A few key Congressional committee members have begun to reveal their plans for the next surface transportation authorization bill, according to the American Public Transportation Association (APTA).
Last week, in a series of meetings with transportation industry group leaders including APTA President William Millar, U.S. Rep. John Mica (R-Fla.), chair of the House Transportation and Infrastructure Committee, announced his commitment to drafting a full six-year bill in 2011 and outlined four key principles for the legislation, APTA officials said in a prepared statement.
According to APTA, Mica's four principles would:
• stabilize the Highway Trust Fund, ensuring spending would not exceed actual Trust Fund receipts;
• recapture unspent federal funds within the transportation program (although specific funds have not been identified, Mica has noted significant unobligated funds remain available throughout the federal transportation program that could supplement trust funding spending);
• leverage federal funds through public-private partnerships and other alternative financing mechanisms (Mica is interested in expanding current authorized programs that provide loan assistance and innovative financing, such as the Transportation Innovative Financing and Innovation Act and Building America Bonds. He also is open to new programs that encourage more private investment); and
• streamline programs and speed up project delivery to save costs.
Mica's goals for the legislation "are based on the premise that there will be no new resources available to increase trust fund revenues, and that the political climate is not favorable for a general increase in spending without budget offsets," APTA officials said.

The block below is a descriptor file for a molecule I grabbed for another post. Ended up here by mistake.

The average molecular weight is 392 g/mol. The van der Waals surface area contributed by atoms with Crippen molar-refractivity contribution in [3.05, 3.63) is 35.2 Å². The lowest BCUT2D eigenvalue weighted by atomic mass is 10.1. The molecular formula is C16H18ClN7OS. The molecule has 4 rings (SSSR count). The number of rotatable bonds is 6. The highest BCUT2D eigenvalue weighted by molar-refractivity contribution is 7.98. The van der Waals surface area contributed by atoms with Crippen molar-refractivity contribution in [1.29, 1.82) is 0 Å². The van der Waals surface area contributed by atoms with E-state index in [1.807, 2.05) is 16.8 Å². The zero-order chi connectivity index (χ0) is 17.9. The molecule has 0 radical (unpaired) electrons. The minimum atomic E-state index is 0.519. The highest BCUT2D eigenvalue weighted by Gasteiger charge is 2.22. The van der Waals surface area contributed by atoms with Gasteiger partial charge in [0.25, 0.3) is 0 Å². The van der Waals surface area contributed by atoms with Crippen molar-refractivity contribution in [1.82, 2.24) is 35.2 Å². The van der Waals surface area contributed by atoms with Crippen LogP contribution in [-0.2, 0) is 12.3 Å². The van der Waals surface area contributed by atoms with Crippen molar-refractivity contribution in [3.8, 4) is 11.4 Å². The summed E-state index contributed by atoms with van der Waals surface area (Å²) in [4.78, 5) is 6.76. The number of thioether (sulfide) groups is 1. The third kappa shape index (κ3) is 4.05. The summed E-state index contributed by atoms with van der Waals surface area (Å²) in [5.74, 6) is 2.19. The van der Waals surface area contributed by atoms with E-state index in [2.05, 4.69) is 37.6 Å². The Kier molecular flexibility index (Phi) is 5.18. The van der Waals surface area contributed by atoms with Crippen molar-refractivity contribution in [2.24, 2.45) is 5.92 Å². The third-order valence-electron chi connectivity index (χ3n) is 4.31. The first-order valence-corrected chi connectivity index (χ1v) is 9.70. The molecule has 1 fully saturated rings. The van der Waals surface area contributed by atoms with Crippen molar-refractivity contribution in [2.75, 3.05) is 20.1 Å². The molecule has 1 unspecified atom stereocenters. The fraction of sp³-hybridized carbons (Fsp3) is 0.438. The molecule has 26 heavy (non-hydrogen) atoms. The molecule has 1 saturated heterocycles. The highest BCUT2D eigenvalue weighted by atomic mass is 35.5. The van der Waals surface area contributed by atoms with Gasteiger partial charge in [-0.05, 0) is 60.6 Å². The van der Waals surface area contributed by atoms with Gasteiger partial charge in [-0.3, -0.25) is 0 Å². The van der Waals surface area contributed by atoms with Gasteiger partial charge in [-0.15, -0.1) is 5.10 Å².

In his own prepared statement, Mica said he plans to travel to more than a dozen U.S. locations this month, starting Feb. 14 in West Virginia, to hold hearings and listening sessions to gather ideas for the legislation. At least a dozen other sessions have been scheduled for Feb. 17-25, including a joint House-Senate hearing in Los Angeles with cooperation from Sen. Barbara Boxer (D-Calif.), who chairs the Senate Environment and Public Works Committee.
Boxer also has indicated that a surface transportation reauthorization bill is a top priority for her committee in the next few months, APTA said.
Meanwhile, APTA officials believe the Administration’s outlook on a bill will become clearer the week of Feb. 14, when the President Barack Obama submits his fiscal-year 2012 budget proposal to Congress.
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